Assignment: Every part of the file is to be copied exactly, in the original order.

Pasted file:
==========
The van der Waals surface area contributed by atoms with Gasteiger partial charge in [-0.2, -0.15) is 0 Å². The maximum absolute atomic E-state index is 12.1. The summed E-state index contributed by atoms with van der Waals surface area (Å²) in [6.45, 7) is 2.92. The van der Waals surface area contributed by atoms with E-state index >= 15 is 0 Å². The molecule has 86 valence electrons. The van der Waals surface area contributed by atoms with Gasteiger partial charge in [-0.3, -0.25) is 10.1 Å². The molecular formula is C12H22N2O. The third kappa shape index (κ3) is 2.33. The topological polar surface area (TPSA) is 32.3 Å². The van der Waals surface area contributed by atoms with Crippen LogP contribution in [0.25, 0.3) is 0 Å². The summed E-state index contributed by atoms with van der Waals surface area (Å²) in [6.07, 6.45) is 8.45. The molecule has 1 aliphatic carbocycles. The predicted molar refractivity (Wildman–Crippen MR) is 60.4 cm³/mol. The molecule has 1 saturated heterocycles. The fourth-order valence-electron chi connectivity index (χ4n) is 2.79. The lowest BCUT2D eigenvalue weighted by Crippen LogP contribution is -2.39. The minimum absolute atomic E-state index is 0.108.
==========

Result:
The van der Waals surface area contributed by atoms with Gasteiger partial charge in [-0.2, -0.15) is 0 Å². The maximum absolute atomic E-state index is 12.1. The summed E-state index contributed by atoms with van der Waals surface area (Å²) in [6.45, 7) is 2.92. The van der Waals surface area contributed by atoms with E-state index >= 15 is 0 Å². The molecule has 86 valence electrons. The van der Waals surface area contributed by atoms with Gasteiger partial charge in [-0.3, -0.25) is 10.1 Å². The molecular formula is C12H22N2O. The third kappa shape index (κ3) is 2.33. The topological polar surface area (TPSA) is 32.3 Å². The van der Waals surface area contributed by atoms with Crippen LogP contribution in [0.25, 0.3) is 0 Å². The summed E-state index contributed by atoms with van der Waals surface area (Å²) in [6.07, 6.45) is 8.45. The molecule has 1 aliphatic carbocycles. The predicted molar refractivity (Wildman–Crippen MR) is 60.4 cm³/mol. The molecule has 1 saturated heterocycles. The fourth-order valence-electron chi connectivity index (χ4n) is 2.79. The lowest BCUT2D eigenvalue weighted by Crippen LogP contribution is -2.39. The minimum absolute atomic E-state index is 0.108.